Peace in northern Ethiopia-looking for the end of the rainbow (By Tibor Nagy)

Surely, everyone can agree on demanding an immediate and unconditional ceasefire. Start with the low-hanging fruit, restoration of services to Tigray and simultaneous withdrawal of TPLF forces from Amhara and Afar states, and end up with the most difficult. But a ceasefire must happen now. When digging one’s self into a hole, one must first stop digging. Ethiopia and Ethiopians can contribute so much to the world, but first, we need them to be at peace.

OPINIONWashington Exmainer

The mere mention of “northern Ethiopia” (or “Tigray”) on social media will result in a barrage of vituperative invectives from around the globe and include tag lines such as Tigray Genocide, TPLF Terrorists, Amhara Genocide, Afar Genocide, Hands Off, and many more. This tidal wave of venom grows daily as the scale of death, destruction, and suffering in northern Ethiopia’s now nearly two-year-old conflict continues to mount — now far exceeding the shocking tally from Ukraine. But strip away the raw emotions, and one of the greatest tragedies is that Ethiopia’s conflict is one of the most needless wars in history.

What started as an intense political dispute based on two very different visions of the nature of the Ethiopian state and its future should never have been militarized. But on the night of Nov. 4, 2020, military forces of the Tigray People’s Liberation Front, the mass movement/political party controlling Tigray, mounted a premeditated attack on forces of Ethiopia’s federal army based in Tigray. It could be compared to the South Carolina militia attack on Fort Sumter that started the U.S. Civil War.

Historians will argue whether the attack was also preemptive to prevent an attack by Ethiopian forces to restore the central government’s authority in Tigray. The TPLF leadership was aggrieved for having been displaced from the center of Ethiopian power, which it had occupied since leading a war to eject a Marxist regime in 1991 by Prime Minister Abiy Ahmed, who took over in 2018. Abiy, Ethiopia’s first leader from the majority Oromo ethnic group, moved quickly to redirect the Ethiopian state from the TPLF’s “ethnic federalism” and to institute a new political coalition — the Prosperity Party. The TPLF leadership, alarmed and resistant to Abiy’s moves, retreated to its Tigrayan redoubt. The dueling pistols were cocked and pointed and the TPLF fired first.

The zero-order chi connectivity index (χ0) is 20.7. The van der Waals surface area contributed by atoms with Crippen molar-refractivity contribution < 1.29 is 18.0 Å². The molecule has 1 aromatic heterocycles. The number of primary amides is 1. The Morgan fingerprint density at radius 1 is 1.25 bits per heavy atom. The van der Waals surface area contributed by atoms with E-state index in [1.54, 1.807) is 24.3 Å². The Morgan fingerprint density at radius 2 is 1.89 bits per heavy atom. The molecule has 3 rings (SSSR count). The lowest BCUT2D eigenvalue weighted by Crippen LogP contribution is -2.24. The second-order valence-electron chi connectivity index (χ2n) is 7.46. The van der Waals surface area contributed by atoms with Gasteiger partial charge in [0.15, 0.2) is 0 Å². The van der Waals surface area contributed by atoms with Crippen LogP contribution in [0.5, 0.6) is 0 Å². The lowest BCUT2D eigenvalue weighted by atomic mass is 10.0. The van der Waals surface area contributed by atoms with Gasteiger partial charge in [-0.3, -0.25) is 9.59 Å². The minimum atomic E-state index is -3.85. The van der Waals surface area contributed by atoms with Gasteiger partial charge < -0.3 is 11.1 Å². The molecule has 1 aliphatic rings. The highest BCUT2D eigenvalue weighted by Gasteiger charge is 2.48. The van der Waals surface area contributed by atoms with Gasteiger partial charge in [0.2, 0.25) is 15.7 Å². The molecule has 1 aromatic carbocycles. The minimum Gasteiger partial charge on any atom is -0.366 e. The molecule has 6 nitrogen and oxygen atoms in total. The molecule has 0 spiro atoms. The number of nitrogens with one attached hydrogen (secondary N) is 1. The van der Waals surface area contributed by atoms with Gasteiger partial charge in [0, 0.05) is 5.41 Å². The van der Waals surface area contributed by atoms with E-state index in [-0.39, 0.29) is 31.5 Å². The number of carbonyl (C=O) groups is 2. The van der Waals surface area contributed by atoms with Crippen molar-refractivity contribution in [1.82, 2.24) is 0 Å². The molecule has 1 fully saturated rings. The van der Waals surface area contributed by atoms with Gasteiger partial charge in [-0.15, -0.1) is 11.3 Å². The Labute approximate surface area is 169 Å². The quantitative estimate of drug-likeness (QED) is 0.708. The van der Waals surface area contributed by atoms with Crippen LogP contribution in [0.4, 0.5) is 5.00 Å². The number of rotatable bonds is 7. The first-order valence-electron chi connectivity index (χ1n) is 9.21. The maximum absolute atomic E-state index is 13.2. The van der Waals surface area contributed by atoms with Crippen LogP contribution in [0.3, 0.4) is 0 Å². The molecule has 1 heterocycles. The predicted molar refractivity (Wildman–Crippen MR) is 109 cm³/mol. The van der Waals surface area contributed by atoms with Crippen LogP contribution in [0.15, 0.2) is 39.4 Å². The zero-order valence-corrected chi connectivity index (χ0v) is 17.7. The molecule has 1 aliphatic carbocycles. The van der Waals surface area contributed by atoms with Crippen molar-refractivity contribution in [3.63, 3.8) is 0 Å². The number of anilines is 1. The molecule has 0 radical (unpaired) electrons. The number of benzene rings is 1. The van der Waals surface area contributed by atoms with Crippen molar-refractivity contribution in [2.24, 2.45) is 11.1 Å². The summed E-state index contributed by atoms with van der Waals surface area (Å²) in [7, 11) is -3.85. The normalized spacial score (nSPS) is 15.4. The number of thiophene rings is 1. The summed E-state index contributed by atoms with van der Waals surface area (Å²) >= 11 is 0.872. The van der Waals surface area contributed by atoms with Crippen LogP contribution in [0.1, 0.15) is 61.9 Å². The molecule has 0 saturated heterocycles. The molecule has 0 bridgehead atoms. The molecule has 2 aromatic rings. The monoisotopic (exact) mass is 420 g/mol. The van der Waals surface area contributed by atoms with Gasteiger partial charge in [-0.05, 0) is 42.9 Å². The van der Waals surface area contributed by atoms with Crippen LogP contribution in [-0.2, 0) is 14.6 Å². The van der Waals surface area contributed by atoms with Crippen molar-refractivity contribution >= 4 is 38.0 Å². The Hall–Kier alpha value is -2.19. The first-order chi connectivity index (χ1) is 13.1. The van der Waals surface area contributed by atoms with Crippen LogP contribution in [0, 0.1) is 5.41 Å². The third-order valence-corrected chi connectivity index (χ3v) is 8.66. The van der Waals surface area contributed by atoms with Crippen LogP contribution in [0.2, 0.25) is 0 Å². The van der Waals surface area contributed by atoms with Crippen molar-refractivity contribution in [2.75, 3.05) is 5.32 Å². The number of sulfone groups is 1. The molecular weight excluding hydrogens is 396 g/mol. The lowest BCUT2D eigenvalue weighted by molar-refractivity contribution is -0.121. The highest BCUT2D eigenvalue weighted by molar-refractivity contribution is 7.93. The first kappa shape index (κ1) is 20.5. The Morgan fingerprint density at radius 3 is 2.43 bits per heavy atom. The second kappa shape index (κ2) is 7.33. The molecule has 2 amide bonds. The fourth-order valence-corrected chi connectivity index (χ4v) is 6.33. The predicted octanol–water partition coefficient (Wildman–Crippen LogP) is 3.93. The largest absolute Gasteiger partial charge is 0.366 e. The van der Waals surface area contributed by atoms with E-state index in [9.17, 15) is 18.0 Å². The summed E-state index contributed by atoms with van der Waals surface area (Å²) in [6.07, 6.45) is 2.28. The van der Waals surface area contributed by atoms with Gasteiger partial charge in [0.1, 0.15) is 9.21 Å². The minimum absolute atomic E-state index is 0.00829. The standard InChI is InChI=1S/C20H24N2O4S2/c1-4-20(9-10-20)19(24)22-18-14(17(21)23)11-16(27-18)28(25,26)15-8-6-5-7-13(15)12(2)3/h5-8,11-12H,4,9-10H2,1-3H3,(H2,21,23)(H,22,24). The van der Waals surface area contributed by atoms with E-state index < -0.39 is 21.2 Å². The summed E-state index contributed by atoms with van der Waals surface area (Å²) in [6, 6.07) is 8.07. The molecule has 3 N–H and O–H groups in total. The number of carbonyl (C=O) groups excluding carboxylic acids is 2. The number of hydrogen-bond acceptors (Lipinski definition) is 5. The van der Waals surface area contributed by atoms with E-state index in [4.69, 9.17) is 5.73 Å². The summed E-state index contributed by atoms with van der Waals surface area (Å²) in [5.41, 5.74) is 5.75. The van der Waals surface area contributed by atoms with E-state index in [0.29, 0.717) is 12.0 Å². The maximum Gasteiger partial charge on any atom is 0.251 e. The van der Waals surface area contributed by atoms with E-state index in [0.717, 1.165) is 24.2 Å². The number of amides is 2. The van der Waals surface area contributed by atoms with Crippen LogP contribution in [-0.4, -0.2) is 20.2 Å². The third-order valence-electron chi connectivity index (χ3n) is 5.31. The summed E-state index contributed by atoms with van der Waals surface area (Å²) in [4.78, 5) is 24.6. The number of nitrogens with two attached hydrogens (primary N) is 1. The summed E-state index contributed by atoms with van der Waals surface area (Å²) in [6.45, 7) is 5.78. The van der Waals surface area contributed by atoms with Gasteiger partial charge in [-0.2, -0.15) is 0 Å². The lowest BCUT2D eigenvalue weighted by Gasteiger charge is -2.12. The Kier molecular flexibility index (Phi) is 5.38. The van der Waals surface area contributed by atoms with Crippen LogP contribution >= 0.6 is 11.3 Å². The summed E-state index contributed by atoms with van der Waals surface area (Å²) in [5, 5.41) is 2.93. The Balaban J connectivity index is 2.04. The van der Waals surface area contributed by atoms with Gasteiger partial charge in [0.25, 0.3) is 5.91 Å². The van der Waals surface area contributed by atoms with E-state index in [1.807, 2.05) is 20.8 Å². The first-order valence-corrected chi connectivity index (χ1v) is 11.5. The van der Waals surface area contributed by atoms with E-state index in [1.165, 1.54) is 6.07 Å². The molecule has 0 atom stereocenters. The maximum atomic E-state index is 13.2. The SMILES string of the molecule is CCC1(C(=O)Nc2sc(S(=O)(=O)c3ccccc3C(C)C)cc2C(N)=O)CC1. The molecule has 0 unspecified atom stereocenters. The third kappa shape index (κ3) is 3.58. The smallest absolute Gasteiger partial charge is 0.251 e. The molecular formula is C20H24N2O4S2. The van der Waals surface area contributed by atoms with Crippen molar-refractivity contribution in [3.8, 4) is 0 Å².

When the fighting started, it immediately escalated into a regional conflict, with Eritrea’s Stalinesque leader, Isaias Afwerki, joining the attack on Tigray. He also had grievances, having been soundly defeated in the 1998-2000 Ethio-Eritrean War by the then TPLF-led government. Afwerki was eager for revenge and is the one protagonist willing to fight to the last Ethiopian.

Another prominent Ethiopian ethnic group, the Amhara, also harbored historical enmity toward the TPLF. When the TPLF came to power, they transferred a fertile section of Amhara State (Welkait district) to Tigray, renaming it Western Tigray, and brought in ethnic Tigrayans to displace ethnic Amharas. Thus, Amharan militias eagerly joined the fight and forcibly reclaimed Western Tigray. A third ethnic group, the Afar, became involved in the conflict simply because its state borders Tigray on the east and includes lines of communication.

With all the historical animosities, horrendous human rights violations mounted up quickly from all sides. One of the latest reports reads like a compendium of medieval savagery, not 21st-century civilization. In addition, a veritable blockade of Tigray by federal forces and their allies has cut off the state from vital services, drastically increasing hunger and suffering among the population. One of the most frustrating aspects of the immense suffering has been that the protagonists, including their diasporas, tend to focus only on the victimization of their own and respond to the suffering of others with whataboutisms.